Jeb Bush, Super PAC, Election Spending, Citizens United

Bush Drops Out After Donors Spend over $100 Million on 2016 Campaign

After a disappointing fourth-place finish in the South Carolina GOP presidential primary, former Florida governor Jeb Bush announced on Saturday that he is suspending his campaign for the Republican nomination for president in 2016.

I’m proud of the campaign that we have run to unify our country and to advocate conservative solutions that would give more Americans the opportunity to rise up and reach their God-given potential,” said Bush in the above-embedded Associated Press video. “But the people of Iowa and New Hampshire and South Carolina have spoken, and I really respect their decision. So tonight I am suspending my campaign.

Ultimately, the family name that made Bush a hit among the Republican establishment’s donor class became a liability in a race in which candidates angled to present themselves as warriors against the status quo. Current GOP frontrunner and billionaire real estate mogul Donald Trump also relentlessly attacked Bush throughout the campaign, characterizing him as “low energy.

[RELATED: Bush Super PACs Outspent All Iowa Campaigns, Garnered Sixth-Place Finish]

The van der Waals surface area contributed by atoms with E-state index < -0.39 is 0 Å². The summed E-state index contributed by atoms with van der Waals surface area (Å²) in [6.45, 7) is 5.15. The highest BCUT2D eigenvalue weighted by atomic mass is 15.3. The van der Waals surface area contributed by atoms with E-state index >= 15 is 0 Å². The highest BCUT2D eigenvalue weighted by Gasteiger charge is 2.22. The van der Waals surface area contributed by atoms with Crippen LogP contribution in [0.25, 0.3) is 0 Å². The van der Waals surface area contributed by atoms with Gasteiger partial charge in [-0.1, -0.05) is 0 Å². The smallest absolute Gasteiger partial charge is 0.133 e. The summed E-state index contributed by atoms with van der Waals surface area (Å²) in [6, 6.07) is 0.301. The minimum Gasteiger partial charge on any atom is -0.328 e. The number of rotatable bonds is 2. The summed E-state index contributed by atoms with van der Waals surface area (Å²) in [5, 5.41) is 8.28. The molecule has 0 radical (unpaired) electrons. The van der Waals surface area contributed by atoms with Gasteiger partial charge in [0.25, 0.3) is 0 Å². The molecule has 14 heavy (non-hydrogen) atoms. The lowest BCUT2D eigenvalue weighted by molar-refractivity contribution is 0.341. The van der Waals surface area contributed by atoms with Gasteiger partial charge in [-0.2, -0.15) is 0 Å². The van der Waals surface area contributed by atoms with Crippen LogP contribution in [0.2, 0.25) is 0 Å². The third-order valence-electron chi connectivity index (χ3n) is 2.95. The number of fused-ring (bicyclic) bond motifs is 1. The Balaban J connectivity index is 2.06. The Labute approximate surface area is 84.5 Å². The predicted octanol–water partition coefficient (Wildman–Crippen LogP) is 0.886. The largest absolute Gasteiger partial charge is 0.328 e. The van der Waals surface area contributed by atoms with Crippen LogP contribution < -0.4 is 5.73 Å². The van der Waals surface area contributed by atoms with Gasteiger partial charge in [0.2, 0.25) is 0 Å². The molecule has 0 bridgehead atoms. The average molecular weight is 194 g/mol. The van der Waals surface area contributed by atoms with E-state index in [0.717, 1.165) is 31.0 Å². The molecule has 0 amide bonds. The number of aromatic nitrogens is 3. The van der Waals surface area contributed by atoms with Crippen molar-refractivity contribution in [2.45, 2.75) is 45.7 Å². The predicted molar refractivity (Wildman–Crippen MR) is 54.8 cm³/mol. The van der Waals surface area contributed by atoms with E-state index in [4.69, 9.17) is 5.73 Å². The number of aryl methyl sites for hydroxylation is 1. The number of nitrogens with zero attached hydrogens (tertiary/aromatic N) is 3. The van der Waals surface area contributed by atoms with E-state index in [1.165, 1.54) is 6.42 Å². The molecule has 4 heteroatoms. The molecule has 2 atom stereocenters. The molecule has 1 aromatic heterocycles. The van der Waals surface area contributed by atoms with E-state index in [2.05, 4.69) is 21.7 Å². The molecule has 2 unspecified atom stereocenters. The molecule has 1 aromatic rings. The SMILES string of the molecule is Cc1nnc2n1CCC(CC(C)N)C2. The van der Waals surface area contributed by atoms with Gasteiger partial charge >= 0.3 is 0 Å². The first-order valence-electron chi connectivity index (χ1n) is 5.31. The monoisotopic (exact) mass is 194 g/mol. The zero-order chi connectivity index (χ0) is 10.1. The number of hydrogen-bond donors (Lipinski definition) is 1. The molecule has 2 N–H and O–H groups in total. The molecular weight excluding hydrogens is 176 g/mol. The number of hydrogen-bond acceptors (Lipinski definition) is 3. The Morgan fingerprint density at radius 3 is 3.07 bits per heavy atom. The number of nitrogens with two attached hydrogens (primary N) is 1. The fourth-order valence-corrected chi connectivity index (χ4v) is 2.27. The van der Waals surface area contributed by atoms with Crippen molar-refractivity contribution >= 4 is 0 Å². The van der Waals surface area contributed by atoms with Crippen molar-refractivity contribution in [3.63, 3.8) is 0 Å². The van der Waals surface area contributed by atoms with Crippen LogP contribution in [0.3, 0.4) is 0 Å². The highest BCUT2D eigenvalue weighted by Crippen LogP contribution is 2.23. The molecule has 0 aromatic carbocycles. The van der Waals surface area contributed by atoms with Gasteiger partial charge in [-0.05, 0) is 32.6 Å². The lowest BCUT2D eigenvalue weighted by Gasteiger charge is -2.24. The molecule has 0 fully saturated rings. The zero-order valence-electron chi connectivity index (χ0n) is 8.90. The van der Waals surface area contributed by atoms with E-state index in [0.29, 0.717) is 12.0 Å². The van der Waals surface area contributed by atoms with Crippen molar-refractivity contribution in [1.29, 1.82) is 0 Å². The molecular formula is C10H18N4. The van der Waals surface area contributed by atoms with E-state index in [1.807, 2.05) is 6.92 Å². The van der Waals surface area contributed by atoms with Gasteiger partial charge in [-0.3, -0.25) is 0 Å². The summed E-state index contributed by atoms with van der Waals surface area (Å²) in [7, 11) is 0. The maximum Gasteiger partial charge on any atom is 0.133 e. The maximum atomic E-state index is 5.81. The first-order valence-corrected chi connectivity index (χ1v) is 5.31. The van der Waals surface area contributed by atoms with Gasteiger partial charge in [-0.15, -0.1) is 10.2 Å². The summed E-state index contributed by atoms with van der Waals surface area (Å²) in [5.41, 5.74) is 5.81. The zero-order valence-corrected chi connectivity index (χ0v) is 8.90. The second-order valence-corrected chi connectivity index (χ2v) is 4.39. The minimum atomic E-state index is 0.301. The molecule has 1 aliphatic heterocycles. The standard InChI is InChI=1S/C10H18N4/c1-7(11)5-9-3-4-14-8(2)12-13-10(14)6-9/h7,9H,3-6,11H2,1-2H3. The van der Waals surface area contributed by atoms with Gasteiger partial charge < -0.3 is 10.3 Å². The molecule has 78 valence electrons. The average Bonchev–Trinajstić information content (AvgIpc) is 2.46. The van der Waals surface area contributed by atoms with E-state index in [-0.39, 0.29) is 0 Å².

According to Center for Responsive Politics’ OpenSecrets website, which tracks money in politics, super PACs supporting Jeb Bush raised over $118 million and spent over $94 million of that money promoting his candidacy. His official campaign committee burned through another $30 million.

Bush received far more help from outside super PACs than any other candidate in either party has in the race so far. Republican Sen. from Texas Ted Cruz, second among GOP candidates in super PAC fundraising, has only raised around $46 million in outside contributions.

[RELATED: DONEGAN: Citizens United Ruling Lets Advocacy Groups Expose Politicians’ Voting Records]

Following the Supreme Court’s Citizens United v. FEC ruling, which recognized the right of individuals, corporations, and non-profits to spend unlimited money on advertisements promoting their political ideas or preferred candidates, some political observers expressed worries that the ruling would allow a candidate with the strongest support among wealthy donors to utilize unlimited super PAC spending to buy an election.

In Jeb Bush’s case, this strategy did not work.

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